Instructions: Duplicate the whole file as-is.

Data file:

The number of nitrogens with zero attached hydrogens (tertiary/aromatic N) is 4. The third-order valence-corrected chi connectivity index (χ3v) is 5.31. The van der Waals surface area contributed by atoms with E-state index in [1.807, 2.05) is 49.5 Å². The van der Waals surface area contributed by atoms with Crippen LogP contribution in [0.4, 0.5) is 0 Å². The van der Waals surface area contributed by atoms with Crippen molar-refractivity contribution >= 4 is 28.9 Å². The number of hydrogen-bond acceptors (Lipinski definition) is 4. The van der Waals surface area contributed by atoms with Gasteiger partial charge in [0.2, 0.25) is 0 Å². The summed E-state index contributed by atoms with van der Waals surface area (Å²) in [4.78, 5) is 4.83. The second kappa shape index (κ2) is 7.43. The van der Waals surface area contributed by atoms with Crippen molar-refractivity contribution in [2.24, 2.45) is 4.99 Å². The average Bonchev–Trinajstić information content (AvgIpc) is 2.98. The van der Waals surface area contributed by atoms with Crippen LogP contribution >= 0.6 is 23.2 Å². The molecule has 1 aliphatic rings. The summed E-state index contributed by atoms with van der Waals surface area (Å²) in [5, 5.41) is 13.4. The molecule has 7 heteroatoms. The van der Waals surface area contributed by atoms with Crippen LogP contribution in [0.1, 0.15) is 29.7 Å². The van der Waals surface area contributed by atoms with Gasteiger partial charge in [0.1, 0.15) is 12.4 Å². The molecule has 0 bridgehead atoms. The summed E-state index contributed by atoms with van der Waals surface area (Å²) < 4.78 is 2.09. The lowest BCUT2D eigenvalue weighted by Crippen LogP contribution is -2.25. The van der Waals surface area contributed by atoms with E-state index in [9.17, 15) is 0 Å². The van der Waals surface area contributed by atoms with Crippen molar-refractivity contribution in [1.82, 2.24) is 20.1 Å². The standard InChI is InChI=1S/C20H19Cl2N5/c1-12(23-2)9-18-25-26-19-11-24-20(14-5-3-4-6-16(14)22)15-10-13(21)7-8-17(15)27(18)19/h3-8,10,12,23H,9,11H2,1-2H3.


The number of nitrogens with zero attached hydrogens (tertiary/aromatic N) is 4. The third-order valence-corrected chi connectivity index (χ3v) is 5.31. The van der Waals surface area contributed by atoms with E-state index in [1.807, 2.05) is 49.5 Å². The van der Waals surface area contributed by atoms with Crippen LogP contribution in [0.4, 0.5) is 0 Å². The van der Waals surface area contributed by atoms with Crippen molar-refractivity contribution >= 4 is 28.9 Å². The number of hydrogen-bond acceptors (Lipinski definition) is 4. The van der Waals surface area contributed by atoms with Gasteiger partial charge in [0.2, 0.25) is 0 Å². The summed E-state index contributed by atoms with van der Waals surface area (Å²) in [4.78, 5) is 4.83. The second kappa shape index (κ2) is 7.43. The van der Waals surface area contributed by atoms with Crippen molar-refractivity contribution in [2.24, 2.45) is 4.99 Å². The average Bonchev–Trinajstić information content (AvgIpc) is 2.98. The van der Waals surface area contributed by atoms with Crippen LogP contribution >= 0.6 is 23.2 Å². The molecule has 1 aliphatic rings. The summed E-state index contributed by atoms with van der Waals surface area (Å²) in [5, 5.41) is 13.4. The molecule has 7 heteroatoms. The van der Waals surface area contributed by atoms with Crippen LogP contribution in [0.1, 0.15) is 29.7 Å². The van der Waals surface area contributed by atoms with Gasteiger partial charge in [0.1, 0.15) is 12.4 Å². The molecule has 0 bridgehead atoms. The summed E-state index contributed by atoms with van der Waals surface area (Å²) < 4.78 is 2.09. The lowest BCUT2D eigenvalue weighted by Crippen LogP contribution is -2.25. The van der Waals surface area contributed by atoms with E-state index in [9.17, 15) is 0 Å². The van der Waals surface area contributed by atoms with Crippen molar-refractivity contribution in [1.82, 2.24) is 20.1 Å². The standard InChI is InChI=1S/C20H19Cl2N5/c1-12(23-2)9-18-25-26-19-11-24-20(14-5-3-4-6-16(14)22)15-10-13(21)7-8-17(15)27(18)19/h3-8,10,12,23H,9,11H2,1-2H3.